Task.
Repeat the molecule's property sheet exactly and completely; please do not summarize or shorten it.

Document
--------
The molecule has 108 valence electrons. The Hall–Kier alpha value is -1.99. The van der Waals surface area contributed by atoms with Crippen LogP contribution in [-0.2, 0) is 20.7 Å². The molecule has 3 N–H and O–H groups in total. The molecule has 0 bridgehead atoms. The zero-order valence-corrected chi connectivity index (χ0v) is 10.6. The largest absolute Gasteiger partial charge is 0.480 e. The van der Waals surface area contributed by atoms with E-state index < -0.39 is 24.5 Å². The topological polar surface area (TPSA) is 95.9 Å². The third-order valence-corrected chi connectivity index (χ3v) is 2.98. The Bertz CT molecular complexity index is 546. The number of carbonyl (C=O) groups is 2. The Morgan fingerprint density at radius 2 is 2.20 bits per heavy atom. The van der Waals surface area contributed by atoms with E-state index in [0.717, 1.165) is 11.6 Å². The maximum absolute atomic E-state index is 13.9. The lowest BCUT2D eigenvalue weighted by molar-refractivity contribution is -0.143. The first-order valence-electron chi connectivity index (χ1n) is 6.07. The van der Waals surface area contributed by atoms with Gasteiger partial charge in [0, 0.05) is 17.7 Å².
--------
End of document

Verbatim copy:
The molecule has 108 valence electrons. The Hall–Kier alpha value is -1.99. The van der Waals surface area contributed by atoms with Crippen LogP contribution in [-0.2, 0) is 20.7 Å². The molecule has 3 N–H and O–H groups in total. The molecule has 0 bridgehead atoms. The zero-order valence-corrected chi connectivity index (χ0v) is 10.6. The largest absolute Gasteiger partial charge is 0.480 e. The van der Waals surface area contributed by atoms with E-state index < -0.39 is 24.5 Å². The topological polar surface area (TPSA) is 95.9 Å². The third-order valence-corrected chi connectivity index (χ3v) is 2.98. The Bertz CT molecular complexity index is 546. The number of carbonyl (C=O) groups is 2. The Morgan fingerprint density at radius 2 is 2.20 bits per heavy atom. The van der Waals surface area contributed by atoms with E-state index in [0.717, 1.165) is 11.6 Å². The maximum absolute atomic E-state index is 13.9. The lowest BCUT2D eigenvalue weighted by molar-refractivity contribution is -0.143. The first-order valence-electron chi connectivity index (χ1n) is 6.07. The van der Waals surface area contributed by atoms with Gasteiger partial charge in [0, 0.05) is 17.7 Å².